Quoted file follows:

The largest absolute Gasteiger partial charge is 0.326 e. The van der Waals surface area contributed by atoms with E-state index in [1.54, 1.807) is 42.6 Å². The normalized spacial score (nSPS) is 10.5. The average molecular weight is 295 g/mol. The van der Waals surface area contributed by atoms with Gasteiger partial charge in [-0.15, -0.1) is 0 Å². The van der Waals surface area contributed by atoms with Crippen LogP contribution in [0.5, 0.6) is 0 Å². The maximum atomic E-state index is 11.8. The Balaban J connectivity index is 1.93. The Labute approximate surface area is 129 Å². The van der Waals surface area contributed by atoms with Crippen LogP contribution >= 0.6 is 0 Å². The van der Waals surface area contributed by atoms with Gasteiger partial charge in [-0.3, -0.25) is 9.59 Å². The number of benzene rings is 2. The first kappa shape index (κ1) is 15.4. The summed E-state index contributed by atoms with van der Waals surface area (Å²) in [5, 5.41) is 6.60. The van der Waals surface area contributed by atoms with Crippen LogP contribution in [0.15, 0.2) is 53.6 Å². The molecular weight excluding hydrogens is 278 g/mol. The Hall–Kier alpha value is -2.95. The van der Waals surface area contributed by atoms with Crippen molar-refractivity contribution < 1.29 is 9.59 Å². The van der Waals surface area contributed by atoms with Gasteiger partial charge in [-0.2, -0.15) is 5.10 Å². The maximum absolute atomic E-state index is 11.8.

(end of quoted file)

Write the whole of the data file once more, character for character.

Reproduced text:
The largest absolute Gasteiger partial charge is 0.326 e. The van der Waals surface area contributed by atoms with E-state index in [1.54, 1.807) is 42.6 Å². The normalized spacial score (nSPS) is 10.5. The average molecular weight is 295 g/mol. The van der Waals surface area contributed by atoms with Gasteiger partial charge in [-0.15, -0.1) is 0 Å². The van der Waals surface area contributed by atoms with Crippen LogP contribution in [0.5, 0.6) is 0 Å². The maximum atomic E-state index is 11.8. The Balaban J connectivity index is 1.93. The Labute approximate surface area is 129 Å². The van der Waals surface area contributed by atoms with Crippen LogP contribution >= 0.6 is 0 Å². The van der Waals surface area contributed by atoms with Gasteiger partial charge in [-0.3, -0.25) is 9.59 Å². The number of benzene rings is 2. The first kappa shape index (κ1) is 15.4. The summed E-state index contributed by atoms with van der Waals surface area (Å²) in [5, 5.41) is 6.60. The van der Waals surface area contributed by atoms with Crippen LogP contribution in [0.15, 0.2) is 53.6 Å². The molecular weight excluding hydrogens is 278 g/mol. The Hall–Kier alpha value is -2.95. The van der Waals surface area contributed by atoms with Crippen molar-refractivity contribution < 1.29 is 9.59 Å². The van der Waals surface area contributed by atoms with Gasteiger partial charge in [-0.2, -0.15) is 5.10 Å². The maximum absolute atomic E-state index is 11.8.